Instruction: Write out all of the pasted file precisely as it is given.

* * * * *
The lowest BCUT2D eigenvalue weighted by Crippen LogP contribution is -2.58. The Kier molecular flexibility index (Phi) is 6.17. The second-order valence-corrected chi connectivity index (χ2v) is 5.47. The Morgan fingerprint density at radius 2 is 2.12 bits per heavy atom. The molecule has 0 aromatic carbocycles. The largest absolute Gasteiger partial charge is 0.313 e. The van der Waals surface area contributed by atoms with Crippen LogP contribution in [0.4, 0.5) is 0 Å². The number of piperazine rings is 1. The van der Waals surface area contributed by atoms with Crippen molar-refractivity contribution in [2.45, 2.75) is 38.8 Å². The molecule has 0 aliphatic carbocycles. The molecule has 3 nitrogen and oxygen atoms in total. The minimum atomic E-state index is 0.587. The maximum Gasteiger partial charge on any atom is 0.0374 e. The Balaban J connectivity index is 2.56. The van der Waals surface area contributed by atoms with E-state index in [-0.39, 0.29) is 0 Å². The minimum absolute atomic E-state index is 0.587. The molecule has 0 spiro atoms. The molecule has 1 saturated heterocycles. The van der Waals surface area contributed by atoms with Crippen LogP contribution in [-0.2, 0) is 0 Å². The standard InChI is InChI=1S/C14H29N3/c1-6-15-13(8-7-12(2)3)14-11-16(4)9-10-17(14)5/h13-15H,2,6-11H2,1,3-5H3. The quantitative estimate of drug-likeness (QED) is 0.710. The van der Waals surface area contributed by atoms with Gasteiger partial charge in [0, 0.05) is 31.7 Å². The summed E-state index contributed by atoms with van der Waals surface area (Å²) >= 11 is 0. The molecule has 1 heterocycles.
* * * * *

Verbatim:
The lowest BCUT2D eigenvalue weighted by Crippen LogP contribution is -2.58. The Kier molecular flexibility index (Phi) is 6.17. The second-order valence-corrected chi connectivity index (χ2v) is 5.47. The Morgan fingerprint density at radius 2 is 2.12 bits per heavy atom. The molecule has 0 aromatic carbocycles. The largest absolute Gasteiger partial charge is 0.313 e. The van der Waals surface area contributed by atoms with Crippen LogP contribution in [0.4, 0.5) is 0 Å². The number of piperazine rings is 1. The van der Waals surface area contributed by atoms with Crippen molar-refractivity contribution in [2.45, 2.75) is 38.8 Å². The molecule has 0 aliphatic carbocycles. The molecule has 3 nitrogen and oxygen atoms in total. The minimum atomic E-state index is 0.587. The maximum Gasteiger partial charge on any atom is 0.0374 e. The Balaban J connectivity index is 2.56. The van der Waals surface area contributed by atoms with E-state index in [-0.39, 0.29) is 0 Å². The minimum absolute atomic E-state index is 0.587. The molecule has 0 spiro atoms. The molecule has 1 saturated heterocycles. The van der Waals surface area contributed by atoms with Crippen LogP contribution in [-0.2, 0) is 0 Å². The standard InChI is InChI=1S/C14H29N3/c1-6-15-13(8-7-12(2)3)14-11-16(4)9-10-17(14)5/h13-15H,2,6-11H2,1,3-5H3. The quantitative estimate of drug-likeness (QED) is 0.710. The van der Waals surface area contributed by atoms with Gasteiger partial charge in [0, 0.05) is 31.7 Å². The summed E-state index contributed by atoms with van der Waals surface area (Å²) >= 11 is 0. The molecule has 1 heterocycles.